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Getting active with active video games: A quasi-experimental study

Liang, Y, Lau, PWC, Jiang, Y and Maddison, R 2020, Getting active with active video games: A quasi-experimental study, International Journal of Environmental Research and Public Health, vol. 17, no. 21, pp. 1-15, doi: 10.3390/ijerph17217984.

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Title Getting active with active video games: A quasi-experimental study
Author(s) Liang, Y
Lau, PWC
Jiang, Y
Maddison, RORCID iD for Maddison, R orcid.org/0000-0001-8564-5518
Journal name International Journal of Environmental Research and Public Health
Volume number 17
Issue number 21
Article ID 7984
Start page 1
End page 15
Total pages 15
Publisher MDPI
Place of publication Basel, Switzerland
Publication date 2020-10-30
ISSN 1661-7827
1660-4601
Keyword(s) Science & Technology
Life Sciences & Biomedicine
Environmental Sciences
Public, Environmental & Occupational Health
Environmental Sciences & Ecology
children
sedentary time
physical activity
active video game
accelerometer
after-school time
CHILDRENS PHYSICAL-ACTIVITY
SCHOOL-AGED CHILDREN
SEDENTARY BEHAVIOR
HEALTH INDICATORS
PLAY
OVERWEIGHT
YOUTH
PARTICIPATION
INTERVENTION
EXERCISE
Summary Given the cultural emphasis on academic achievement and environmental constraints to physical activity (PA), active video games (AVGs) may be used to decrease sedentary behavior and increase PA of Hong Kong children. This study explored the potential of a school-based AVG intervention on sedentary time, PA, body composition, and psychosocial factors among children. Eighty-seven children (intervention n = 30) were recruited from one primary school. Classes in Grades 4–6 were allocated to either the intervention group or the control group in a 2:1 ratio. The eight-week intervention involved children playing AVGs in an after-school class twice a week. Participants in the control group continued with their usual activities. Outcome included the change of participants in sedentary time, PA, percentage body fat, body mass index (BMI), and psychosocial variables (enjoyment, self-efficacy and social support), from baseline to eight weeks. No significant group differences were observed in sedentary time (−33.9 min/day, 95% CI −70.8 to 4.8; p = 0.07). The intervention group significantly increased total PA (53.7 counts/min, 95% CI 8.6 to 104.2; p = 0.04) compared with those in the control condition. No differences were found in body composition and psychosocial variables. However, significant treatment effects were found on BMI z score among boys (−0.1, 95% CI −0.2 to 0; p = 0.04). An eight-week school-based AVG intervention delivered during after-school hours was effective in increasing activity levels among Hong Kong children. The treatment effects of AVGs on sedentary behavior and body composition need to be further demonstrated in a more robust study, especially in boys.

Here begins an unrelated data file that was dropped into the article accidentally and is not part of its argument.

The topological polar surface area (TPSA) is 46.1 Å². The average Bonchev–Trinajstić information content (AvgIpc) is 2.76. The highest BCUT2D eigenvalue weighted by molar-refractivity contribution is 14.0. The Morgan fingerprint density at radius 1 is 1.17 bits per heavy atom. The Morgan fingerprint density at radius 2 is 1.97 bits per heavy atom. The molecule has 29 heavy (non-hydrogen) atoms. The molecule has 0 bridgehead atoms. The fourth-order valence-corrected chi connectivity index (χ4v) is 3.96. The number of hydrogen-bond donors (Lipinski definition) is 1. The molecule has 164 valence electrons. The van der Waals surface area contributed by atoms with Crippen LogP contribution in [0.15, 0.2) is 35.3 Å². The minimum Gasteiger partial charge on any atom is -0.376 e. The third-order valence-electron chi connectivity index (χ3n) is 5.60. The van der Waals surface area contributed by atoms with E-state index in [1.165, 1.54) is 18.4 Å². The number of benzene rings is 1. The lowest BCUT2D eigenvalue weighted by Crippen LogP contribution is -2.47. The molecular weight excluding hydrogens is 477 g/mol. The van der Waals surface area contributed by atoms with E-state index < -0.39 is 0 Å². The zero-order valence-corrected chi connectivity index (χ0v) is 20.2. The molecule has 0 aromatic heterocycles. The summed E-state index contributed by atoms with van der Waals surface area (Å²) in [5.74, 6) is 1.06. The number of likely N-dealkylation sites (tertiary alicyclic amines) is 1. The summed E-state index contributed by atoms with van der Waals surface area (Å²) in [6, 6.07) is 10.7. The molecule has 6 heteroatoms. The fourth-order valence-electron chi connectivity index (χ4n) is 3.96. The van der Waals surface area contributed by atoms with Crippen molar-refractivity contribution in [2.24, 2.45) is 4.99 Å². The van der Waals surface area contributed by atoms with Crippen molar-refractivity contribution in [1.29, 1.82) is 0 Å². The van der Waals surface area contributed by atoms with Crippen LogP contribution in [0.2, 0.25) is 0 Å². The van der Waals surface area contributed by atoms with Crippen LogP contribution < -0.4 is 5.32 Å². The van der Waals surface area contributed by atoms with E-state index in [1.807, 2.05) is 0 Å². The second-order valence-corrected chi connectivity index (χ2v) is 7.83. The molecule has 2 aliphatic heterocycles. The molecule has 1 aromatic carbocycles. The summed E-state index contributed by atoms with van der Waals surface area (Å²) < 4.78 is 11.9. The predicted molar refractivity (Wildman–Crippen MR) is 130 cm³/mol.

Language eng
DOI 10.3390/ijerph17217984
Indigenous content off
HERDC Research category C1 Refereed article in a scholarly journal
Copyright notice ©2020, The Author(s)
Free to Read? Yes
Use Rights Creative Commons Attribution licence
Persistent URL http://hdl.handle.net/10536/DRO/DU:30145116

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Every reasonable effort has been made to ensure that permission has been obtained for items included in DRO. If you believe that your rights have been infringed by this repository, please contact drosupport@deakin.edu.au.